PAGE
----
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Chapter 6. The Need for Parallelism in HTTP

Brian Pane

Introduction: Falling Down the Stairs

The image on Figure 6-1 is part of a waterfall diagram showing the HTTP requests that an IE8 browser performed to download the graphics on the home page of an e-commerce website.

Note

The site name and URLs are blurred to conceal the site’s identity. It would be unfair to single out one site by name as an example of poor performance when, as we’ll see later, so many others suffer the same problem.

Stair-step waterfall pattern

Figure 6-1. Stair-step waterfall pattern

The stair-step pattern seen in this waterfall sample shows several noteworthy things:

  • The client used six concurrent, persistent connections per server hostname, a typical (http://www.browserscope.org/?category=network) configuration among modern desktop browsers.

  • On each of these connections, the browser issued HTTP requests serially: it waited for a response to each request before sending the next request.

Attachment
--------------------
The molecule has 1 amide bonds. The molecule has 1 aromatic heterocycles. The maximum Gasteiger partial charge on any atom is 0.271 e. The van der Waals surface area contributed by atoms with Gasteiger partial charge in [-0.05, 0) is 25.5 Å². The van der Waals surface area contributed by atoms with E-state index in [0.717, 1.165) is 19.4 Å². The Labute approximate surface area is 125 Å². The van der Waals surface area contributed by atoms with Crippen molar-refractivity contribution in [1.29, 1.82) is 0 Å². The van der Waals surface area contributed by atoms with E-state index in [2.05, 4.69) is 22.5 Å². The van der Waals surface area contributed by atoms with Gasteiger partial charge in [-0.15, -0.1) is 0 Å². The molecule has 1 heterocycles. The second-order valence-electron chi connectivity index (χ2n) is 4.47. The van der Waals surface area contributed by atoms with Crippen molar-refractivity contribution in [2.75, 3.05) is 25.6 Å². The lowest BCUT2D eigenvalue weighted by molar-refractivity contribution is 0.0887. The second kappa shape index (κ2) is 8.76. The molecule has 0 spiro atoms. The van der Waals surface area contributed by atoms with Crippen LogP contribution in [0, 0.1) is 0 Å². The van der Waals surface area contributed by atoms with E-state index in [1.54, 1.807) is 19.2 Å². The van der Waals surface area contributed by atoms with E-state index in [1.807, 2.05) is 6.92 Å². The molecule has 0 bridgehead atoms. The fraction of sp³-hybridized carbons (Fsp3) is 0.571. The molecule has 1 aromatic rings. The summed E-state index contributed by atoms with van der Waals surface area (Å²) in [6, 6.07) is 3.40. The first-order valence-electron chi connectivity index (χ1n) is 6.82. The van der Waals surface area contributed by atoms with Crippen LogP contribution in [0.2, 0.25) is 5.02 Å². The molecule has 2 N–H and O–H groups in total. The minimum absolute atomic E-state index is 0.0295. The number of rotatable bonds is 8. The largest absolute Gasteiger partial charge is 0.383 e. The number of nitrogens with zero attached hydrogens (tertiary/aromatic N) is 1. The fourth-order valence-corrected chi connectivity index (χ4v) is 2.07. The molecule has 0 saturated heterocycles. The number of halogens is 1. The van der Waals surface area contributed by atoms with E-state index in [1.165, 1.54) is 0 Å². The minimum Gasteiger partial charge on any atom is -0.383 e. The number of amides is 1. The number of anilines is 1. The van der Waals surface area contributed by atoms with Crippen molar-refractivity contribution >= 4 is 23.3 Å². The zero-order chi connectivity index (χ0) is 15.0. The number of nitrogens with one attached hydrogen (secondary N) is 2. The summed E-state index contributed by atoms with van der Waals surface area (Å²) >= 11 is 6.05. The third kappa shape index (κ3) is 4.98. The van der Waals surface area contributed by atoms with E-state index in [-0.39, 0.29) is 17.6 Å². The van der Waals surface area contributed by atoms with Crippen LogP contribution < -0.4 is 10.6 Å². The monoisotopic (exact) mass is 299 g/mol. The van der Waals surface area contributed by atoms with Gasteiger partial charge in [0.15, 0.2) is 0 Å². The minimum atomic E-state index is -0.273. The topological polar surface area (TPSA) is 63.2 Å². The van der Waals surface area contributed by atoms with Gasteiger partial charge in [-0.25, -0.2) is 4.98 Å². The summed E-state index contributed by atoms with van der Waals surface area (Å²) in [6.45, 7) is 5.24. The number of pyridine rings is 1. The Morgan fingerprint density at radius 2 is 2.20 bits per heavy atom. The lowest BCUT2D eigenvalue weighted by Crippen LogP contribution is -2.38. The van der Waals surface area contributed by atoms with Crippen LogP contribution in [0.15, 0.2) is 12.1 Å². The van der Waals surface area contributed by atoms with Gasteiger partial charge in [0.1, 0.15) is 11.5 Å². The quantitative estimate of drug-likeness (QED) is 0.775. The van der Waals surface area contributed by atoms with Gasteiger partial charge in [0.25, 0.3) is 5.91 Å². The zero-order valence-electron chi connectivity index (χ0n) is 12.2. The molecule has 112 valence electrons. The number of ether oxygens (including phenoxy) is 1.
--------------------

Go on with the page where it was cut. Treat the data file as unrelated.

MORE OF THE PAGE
• All the requests in this sequence were independent of each other; the image URLs were specified in a CSS file loaded earlier in the waterfall. Thus, significantly, it would be valid for a client to download all these images in parallel.

  • The round-trip time (RTT) between the client and server was approximately 125ms. Thus many of these requests for small objects took just over 1 RTT. The elapsed time the browser spent downloading all N of the small images on the ...

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